As numerous social historians have described, the attendant features of modern-industrial capitalism—phenomena such as urbanization, the expansion of wage labor, and the decline of the extended kin-based “traditional family”—brought with them new cultural ideologies of gender and sexuality, and new symbolic boundaries between public and private life.3 The development of “work” as an autonomous, rationalized, and prototypically masculine sphere of economic activity outside the home produced a sexual “double standard” and an unprecedented gender division of life activities, dichotomizing women along class lines.4 While white, bourgeois, married women served as caretakers and practiced an ideology of sexual restraint in the private sphere, many working-class women and women of color joined men in the public sphere as wage laborers or as sexually available prostitutes.5 By the early twentieth century, numerous “vice commissions” had been created to study—and definitionally constitute—the social problem of modern prostitution.6
By contrast, the forms of sexual commerce that prevailed prior to this period were self-organized, occasional exchanges in which women traded sexual favors during limited periods of hardship. Early modern prostitution was small in scale, frequently premised on barter, and generally took place within the participants’ own homes and communities. Only with the onset of modern industrial capitalism and an increasingly gendered social divide between public and private spheres did a new class of specially demarcated “public women” come under increasing scrutiny and control. In contrast to the casual and informal exchanges that had previously transpired in coffeehouses, taverns, and pubs, large numbers of women now found themselves sequestered in a space which was physically and socially separate, and affixed with the permanently stigmatizing identity of “prostitute.”7 In the United States, it was not until the Progressive Era in the early twentieth century that a statutory definition of prostitution even existed. As the historian Timothy Gilfoyle has observed, prior to this time the crime of prostitution was primarily “a condition of vagrancy and being female.”8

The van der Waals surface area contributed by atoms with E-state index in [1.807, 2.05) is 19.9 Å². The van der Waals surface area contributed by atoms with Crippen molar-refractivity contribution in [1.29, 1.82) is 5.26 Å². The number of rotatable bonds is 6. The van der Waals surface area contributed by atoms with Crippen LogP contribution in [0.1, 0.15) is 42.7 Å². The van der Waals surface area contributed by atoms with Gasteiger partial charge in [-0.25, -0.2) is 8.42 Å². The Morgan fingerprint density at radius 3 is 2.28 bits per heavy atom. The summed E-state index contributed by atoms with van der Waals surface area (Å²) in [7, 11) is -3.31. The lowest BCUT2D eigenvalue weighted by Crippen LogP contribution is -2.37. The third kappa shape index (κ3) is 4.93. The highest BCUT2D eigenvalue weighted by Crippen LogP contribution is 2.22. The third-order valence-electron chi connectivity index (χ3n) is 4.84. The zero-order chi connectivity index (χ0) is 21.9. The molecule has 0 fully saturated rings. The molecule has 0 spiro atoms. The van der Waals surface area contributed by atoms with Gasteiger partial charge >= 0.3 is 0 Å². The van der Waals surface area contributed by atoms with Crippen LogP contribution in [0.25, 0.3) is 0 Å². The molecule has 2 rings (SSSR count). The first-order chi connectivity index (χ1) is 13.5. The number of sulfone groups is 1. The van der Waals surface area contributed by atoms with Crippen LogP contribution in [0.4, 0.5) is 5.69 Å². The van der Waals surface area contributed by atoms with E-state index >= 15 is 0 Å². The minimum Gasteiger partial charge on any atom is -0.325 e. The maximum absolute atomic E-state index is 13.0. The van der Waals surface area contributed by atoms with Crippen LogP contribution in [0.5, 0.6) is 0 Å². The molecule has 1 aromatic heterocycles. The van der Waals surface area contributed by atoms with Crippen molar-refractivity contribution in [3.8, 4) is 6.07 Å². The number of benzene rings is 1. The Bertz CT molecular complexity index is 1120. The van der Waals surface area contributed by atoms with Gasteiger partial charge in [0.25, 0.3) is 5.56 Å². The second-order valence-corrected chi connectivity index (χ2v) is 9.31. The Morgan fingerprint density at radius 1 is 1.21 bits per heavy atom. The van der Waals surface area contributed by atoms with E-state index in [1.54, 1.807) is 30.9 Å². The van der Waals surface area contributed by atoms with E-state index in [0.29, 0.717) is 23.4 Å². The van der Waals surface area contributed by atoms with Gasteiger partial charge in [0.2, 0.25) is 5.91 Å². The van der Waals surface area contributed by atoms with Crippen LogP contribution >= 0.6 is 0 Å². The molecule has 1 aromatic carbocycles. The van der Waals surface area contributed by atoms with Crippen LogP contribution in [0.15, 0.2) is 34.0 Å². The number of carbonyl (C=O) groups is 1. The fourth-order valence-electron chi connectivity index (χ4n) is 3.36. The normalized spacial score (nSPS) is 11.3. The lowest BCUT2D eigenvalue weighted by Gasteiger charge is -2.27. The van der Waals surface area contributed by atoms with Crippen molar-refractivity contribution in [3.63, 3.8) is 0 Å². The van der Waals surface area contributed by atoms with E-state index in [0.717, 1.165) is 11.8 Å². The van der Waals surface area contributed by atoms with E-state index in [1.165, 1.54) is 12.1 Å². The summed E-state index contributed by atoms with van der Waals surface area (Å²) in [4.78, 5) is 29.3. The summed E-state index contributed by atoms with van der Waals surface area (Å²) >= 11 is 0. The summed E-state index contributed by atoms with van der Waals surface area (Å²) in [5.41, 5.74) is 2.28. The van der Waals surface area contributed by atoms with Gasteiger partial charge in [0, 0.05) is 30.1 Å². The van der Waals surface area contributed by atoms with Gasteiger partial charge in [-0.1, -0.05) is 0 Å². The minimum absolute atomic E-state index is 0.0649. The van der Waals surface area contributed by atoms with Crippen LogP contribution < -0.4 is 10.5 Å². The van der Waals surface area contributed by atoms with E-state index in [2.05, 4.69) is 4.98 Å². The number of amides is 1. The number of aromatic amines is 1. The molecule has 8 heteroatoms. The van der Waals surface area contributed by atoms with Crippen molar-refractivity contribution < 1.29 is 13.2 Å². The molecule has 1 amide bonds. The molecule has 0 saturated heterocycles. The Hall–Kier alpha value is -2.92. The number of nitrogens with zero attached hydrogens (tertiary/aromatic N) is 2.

Elizabeth Bernstein, Temporarily Yours, Intimacy, Authenticity and the Commerce of Sex, The University of Chicago, 2007, p. 23-24

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